Survival Gains After Surgery for Small Pancreatic NETs?

Liam Davenport

April 11, 2023

Some patients with small, nonfunctional pancreatic neuroendocrine tumors (NETs) may benefit from surgery, an analysis of US nationwide data suggests.

Overall, researchers found that surgical resection was associated with a 42% improvement in overall survival among patients with small tumors of 1.1–2.0 cm, but not tumors 1 cm or smaller. Among those with 1.1- to 2.0-cm tumors, the survival benefit following surgery was most notable among patients aged 64 years or younger and those with no comorbidities.

The findings were published in JAMA Network Open on March 28.

While surgical resection has been the first-line treatment for patients with functional or symptomatic localized, low-grade pancreatic NETs, surgery for asymptomatic low-grade nonfunctional pancreatic NETs of 2 cm or less "remains unclear even in consensus guidelines," study author Richard D. Schulick, MD, MBA, of the University of Colorado School of Medicine, Anschutz Medical Campus, Aurora, and colleagues write.

Consensus guidelines from the European Neuroendocrine Tumor Society, for instance, indicate surveillance for these smaller tumors, while those from the Japan Neuroendocrine Tumor Society recommend surgery. The National Comprehensive Cancer Network (NCCN), which recently updated its guidelines, suggests observation as an option for patients with tumors as large as 2.0 cm but who are strongly considering resection.

To determine whether surgical resection of these smaller lesions influences overall survival, the team combed the US National Cancer Database and identified 4641 patients with nonfunctional pancreatic NETs ≤2.0 cm in size.

Researchers divided patients by tumor sizes of ≤1 cm (group 1a) and 1.1–2.0 cm (group 1b) and examined a range of variables, including age, comorbidities, tumor location and differentiation, and overall survival.

Overall, 1278 patients had tumors measuring ≤1.0 cm (group 1a), and 3363 had tumors measuring 1.1–2.0 cm (group 1b). The mean age across both groups was 60.5 years; about half were men, and most (77.4%) were White.

Over a median follow-up of 47.1 months, the surgical resection rate was significantly lower among patients in group 1a (82.0%) than in group 1b (87.0%). Patients who underwent resection, on average, were younger and were more likely to have tumors located in the pancreas tail and to have clinical lymph node metastasis.

Overall, the team found that surgical resection was associated with longer overall survival for patients with tumors of 1.1–2.0 cm (hazard ratio [HR], 0.58) but not 1 cm or smaller (HR, 0.68; P = .12).

Among patients in group 1b (those with 1.1- to 2.0-cm tumors), the team also found that age 64 years or younger (adjusted HR [aHR], 0.34), treatment at academic institutions (aHR, 0.40), absence of comorbidities (aHR, 0.53), absence of clinical lymph node metastasis (aHR, 0.54), as well as tumors in the body (aHR, 0.36) and tail(aHR, 0.37) of the pancreas were significantly associated with increased survival after surgical resection.

Among patients with resected small nonmetastatic nonfunctional pancreatic NETs, pathologic lymph node metastasis (HR, 1.28; P = .43) and lymphovascular invasion (HR, 0.85; P = .75) were not associated with overall survival.

The results of the study "support an association between surgical resection and increased survival in select patients" among those with tumors 1.1–2.0 cm, Schulick and colleagues write.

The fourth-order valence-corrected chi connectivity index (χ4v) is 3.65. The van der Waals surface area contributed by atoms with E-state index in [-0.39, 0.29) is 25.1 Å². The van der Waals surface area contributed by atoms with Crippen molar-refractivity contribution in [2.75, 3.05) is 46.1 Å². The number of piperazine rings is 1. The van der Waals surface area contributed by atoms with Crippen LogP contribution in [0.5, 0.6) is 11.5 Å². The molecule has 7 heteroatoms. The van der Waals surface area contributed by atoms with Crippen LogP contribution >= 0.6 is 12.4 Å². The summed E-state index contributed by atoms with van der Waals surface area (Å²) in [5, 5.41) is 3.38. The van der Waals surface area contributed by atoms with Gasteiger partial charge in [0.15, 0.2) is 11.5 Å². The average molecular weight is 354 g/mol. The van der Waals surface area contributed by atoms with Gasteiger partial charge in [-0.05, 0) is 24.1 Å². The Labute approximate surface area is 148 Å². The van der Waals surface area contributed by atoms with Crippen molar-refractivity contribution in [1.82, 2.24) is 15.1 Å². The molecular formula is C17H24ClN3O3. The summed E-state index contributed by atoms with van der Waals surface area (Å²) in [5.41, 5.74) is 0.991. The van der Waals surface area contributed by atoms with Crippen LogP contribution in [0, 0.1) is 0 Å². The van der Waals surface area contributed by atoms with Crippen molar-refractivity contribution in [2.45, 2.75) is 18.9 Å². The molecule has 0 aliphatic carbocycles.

James R. Howe, MD, who was not involved in the research, highlighted that the study tries to answer an important clinical problem:What should we do with small, nonfunctional pancreatic NETs?

However, he noted "significant selection bias" among patients included in the dataset.

More than 80% of patients with tumors <1 cm underwent surgery, which "is not consistent with what most people would do in practice," said Howe, of the Division of Surgical Oncology and Endocrine Surgery, University of Iowa Hospitals and Clinics, Iowa City. "Most would be observed and might not make it into the National Cancer Database."

Howe pointed to an even larger group of patients with pancreatic NETs who were not included in the database — those with CT evidence of a pancreatic NET but without biopsy confirmation.

With many patients potentially missing from the data, "it is very difficult to know that patients with tumors 1.1–2.0 cm in size are really benefiting from surgery, as suggested in the article," he said.

Howe highlighted a recent interim analysis that indicated that active surveillance is the "preferred approach" for tumors no larger than 2 cm.

Schulick and the research team acknowledge limitations in their dataset, including the potential for coding errors and lack of information on the Ki-67 index, symptoms, incidental diagnosis, and recurrence.

Overall, though, the authors conclude that the findings "support the recommendations of the NCCN guidelines to resect small [nonfunctional pancreatic] NETs for selected patients" but need "to be further investigated to verify the results."

The study was supported by a grant from the Japan Society for the Promotion of Science Overseas Challenge Program for Young Researchers and a grant from the Mochida Memorial Foundation for Medical and Pharmaceutical Research. Schulick is the inventor of a patent licensed to DynamiCure and has received laboratory equipment from Haemonetics Inc outside the submitted work. Other authors also have relevant financial relationships.

JAMA Netw Open. Published online March 28. Full text

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